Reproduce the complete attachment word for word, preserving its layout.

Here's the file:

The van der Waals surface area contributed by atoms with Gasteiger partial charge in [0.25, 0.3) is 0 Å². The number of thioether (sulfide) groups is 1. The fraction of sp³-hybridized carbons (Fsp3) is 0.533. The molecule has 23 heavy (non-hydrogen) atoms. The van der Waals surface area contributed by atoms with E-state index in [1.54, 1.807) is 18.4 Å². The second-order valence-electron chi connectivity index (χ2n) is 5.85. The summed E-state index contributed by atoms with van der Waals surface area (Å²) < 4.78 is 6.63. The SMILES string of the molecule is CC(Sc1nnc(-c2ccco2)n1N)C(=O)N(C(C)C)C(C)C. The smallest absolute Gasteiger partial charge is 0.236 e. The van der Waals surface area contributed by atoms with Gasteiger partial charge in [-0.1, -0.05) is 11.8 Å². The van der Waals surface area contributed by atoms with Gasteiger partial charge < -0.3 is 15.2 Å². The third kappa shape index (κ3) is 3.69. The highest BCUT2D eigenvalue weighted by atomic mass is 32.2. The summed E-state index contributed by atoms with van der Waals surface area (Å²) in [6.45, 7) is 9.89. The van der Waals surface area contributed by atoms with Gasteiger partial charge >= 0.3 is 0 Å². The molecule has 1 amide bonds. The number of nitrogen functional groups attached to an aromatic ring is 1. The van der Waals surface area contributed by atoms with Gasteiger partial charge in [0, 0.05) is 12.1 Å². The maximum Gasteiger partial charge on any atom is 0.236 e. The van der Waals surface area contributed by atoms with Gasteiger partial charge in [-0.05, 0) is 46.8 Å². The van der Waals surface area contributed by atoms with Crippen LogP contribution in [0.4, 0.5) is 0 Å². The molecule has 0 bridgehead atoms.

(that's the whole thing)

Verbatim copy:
The van der Waals surface area contributed by atoms with Gasteiger partial charge in [0.25, 0.3) is 0 Å². The number of thioether (sulfide) groups is 1. The fraction of sp³-hybridized carbons (Fsp3) is 0.533. The molecule has 23 heavy (non-hydrogen) atoms. The van der Waals surface area contributed by atoms with E-state index in [1.54, 1.807) is 18.4 Å². The second-order valence-electron chi connectivity index (χ2n) is 5.85. The summed E-state index contributed by atoms with van der Waals surface area (Å²) < 4.78 is 6.63. The SMILES string of the molecule is CC(Sc1nnc(-c2ccco2)n1N)C(=O)N(C(C)C)C(C)C. The smallest absolute Gasteiger partial charge is 0.236 e. The van der Waals surface area contributed by atoms with Gasteiger partial charge in [-0.1, -0.05) is 11.8 Å². The van der Waals surface area contributed by atoms with Gasteiger partial charge < -0.3 is 15.2 Å². The third kappa shape index (κ3) is 3.69. The highest BCUT2D eigenvalue weighted by atomic mass is 32.2. The summed E-state index contributed by atoms with van der Waals surface area (Å²) in [6.45, 7) is 9.89. The van der Waals surface area contributed by atoms with Gasteiger partial charge >= 0.3 is 0 Å². The molecule has 1 amide bonds. The number of nitrogen functional groups attached to an aromatic ring is 1. The van der Waals surface area contributed by atoms with Gasteiger partial charge in [0, 0.05) is 12.1 Å². The maximum Gasteiger partial charge on any atom is 0.236 e. The van der Waals surface area contributed by atoms with Gasteiger partial charge in [-0.05, 0) is 46.8 Å². The van der Waals surface area contributed by atoms with Crippen LogP contribution in [0.4, 0.5) is 0 Å². The molecule has 0 bridgehead atoms.